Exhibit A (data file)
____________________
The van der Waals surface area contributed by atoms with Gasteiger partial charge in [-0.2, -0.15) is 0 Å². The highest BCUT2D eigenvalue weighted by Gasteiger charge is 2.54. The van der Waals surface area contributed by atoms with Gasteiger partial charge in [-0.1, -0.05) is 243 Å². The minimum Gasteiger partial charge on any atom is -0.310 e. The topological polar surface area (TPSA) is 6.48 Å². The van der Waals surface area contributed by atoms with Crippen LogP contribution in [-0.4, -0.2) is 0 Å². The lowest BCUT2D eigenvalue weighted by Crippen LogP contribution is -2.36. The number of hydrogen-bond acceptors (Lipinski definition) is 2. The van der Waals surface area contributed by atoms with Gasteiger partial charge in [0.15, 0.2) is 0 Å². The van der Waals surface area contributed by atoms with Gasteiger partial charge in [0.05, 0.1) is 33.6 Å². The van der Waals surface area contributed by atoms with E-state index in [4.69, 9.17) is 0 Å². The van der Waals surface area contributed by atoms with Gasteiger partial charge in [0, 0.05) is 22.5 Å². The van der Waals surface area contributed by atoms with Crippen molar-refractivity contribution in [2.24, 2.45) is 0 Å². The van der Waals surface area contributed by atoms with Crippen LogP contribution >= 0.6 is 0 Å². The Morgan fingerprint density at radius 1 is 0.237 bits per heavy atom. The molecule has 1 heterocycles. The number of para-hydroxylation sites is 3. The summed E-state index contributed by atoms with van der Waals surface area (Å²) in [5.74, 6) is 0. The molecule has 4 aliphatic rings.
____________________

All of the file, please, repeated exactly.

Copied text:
The van der Waals surface area contributed by atoms with Gasteiger partial charge in [-0.2, -0.15) is 0 Å². The highest BCUT2D eigenvalue weighted by Gasteiger charge is 2.54. The van der Waals surface area contributed by atoms with Gasteiger partial charge in [-0.1, -0.05) is 243 Å². The minimum Gasteiger partial charge on any atom is -0.310 e. The topological polar surface area (TPSA) is 6.48 Å². The van der Waals surface area contributed by atoms with Crippen LogP contribution in [-0.4, -0.2) is 0 Å². The lowest BCUT2D eigenvalue weighted by Crippen LogP contribution is -2.36. The number of hydrogen-bond acceptors (Lipinski definition) is 2. The van der Waals surface area contributed by atoms with Gasteiger partial charge in [0.15, 0.2) is 0 Å². The van der Waals surface area contributed by atoms with Gasteiger partial charge in [0.05, 0.1) is 33.6 Å². The van der Waals surface area contributed by atoms with E-state index in [4.69, 9.17) is 0 Å². The van der Waals surface area contributed by atoms with Gasteiger partial charge in [0, 0.05) is 22.5 Å². The van der Waals surface area contributed by atoms with Crippen molar-refractivity contribution in [2.24, 2.45) is 0 Å². The van der Waals surface area contributed by atoms with Crippen LogP contribution >= 0.6 is 0 Å². The Morgan fingerprint density at radius 1 is 0.237 bits per heavy atom. The molecule has 1 heterocycles. The number of para-hydroxylation sites is 3. The summed E-state index contributed by atoms with van der Waals surface area (Å²) in [5.74, 6) is 0. The molecule has 4 aliphatic rings.